Questions about our meadow management: Why do we mow our meadows?
If we don’t mow or burn a meadow, in our region the field will eventually turn into forest (or much worse, a thicket of invasive autumn olive, multiflora rose, and bittersweet). The areas that we maintain as meadow have been chosen as appropriate habitat for meadow, or there are significant sun-loving meadow plants we want to conserve present, or the meadows preserve an open vista or historic pattern of land use. Mowing or burning once a year sets back the woody plants that would otherwise take over.
If the ground never freezes enough in the winter to get the meadows mowed, what else can be done? There is a second window of opportunity to mow meadows in early July, after ground-nesting birds finish with the habitat, to mow meadows. It is usually drier then, and though desirable meadow plants are set back by this mowing, they come back strong before the end of summer. Late winter mowing is my first choice, though, since the plants are dormant and mowing can be accomplished with minimal negative impact.
We also try to burn a couple meadows each spring. Burning more closely replicates a natural process; fire removes excess nutrients from the meadow and stimulates many native fire-adapted species. But the meadows still need to be dry enough to be able to access them, and the weather absolutely has to cooperate (called being within “prescription”).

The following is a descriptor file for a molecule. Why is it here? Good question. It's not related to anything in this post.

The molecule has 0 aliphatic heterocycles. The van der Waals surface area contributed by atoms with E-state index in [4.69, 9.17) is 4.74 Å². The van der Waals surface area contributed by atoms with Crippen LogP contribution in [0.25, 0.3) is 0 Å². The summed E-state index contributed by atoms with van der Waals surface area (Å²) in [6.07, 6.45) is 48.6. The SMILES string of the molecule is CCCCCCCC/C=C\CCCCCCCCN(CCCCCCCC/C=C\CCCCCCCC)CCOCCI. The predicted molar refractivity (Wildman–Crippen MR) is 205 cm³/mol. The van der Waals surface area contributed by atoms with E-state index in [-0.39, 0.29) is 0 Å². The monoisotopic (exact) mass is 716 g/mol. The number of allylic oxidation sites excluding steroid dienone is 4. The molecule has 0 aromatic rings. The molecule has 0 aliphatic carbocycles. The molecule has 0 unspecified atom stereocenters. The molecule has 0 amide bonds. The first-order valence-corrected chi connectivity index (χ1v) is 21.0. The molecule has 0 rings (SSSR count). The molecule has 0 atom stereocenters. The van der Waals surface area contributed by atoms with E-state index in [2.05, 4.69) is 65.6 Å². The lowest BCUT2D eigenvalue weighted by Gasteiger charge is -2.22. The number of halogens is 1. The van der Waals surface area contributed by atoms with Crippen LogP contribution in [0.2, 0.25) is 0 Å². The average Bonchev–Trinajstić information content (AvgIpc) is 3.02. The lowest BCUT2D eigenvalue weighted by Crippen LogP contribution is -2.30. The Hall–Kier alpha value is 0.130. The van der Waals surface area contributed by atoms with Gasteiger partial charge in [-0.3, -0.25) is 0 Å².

I was able to get away to northern New Hampshire this weekend and stayed in a cabin I have been going to for over a decade, at the Dartmouth Second College Land Grant, a 27,000-acre preserve used for sustainable forestry and education (thereby answering the question, where does a manager of a 600-acre preserve go on vacation? to a 27,000 acre one). We spend the days X-C skiing and snowshoeing, chopping a hole in the river ice for water and gathering around the woodstove with friends.
This trip “resets my clock” and I don’t mean in a temporal sense. It shows me again how diverse a world we live in, how different a place can be than where I live, even close by. We’ve had winters there colder than -25 F, and it is an amazing place to experience.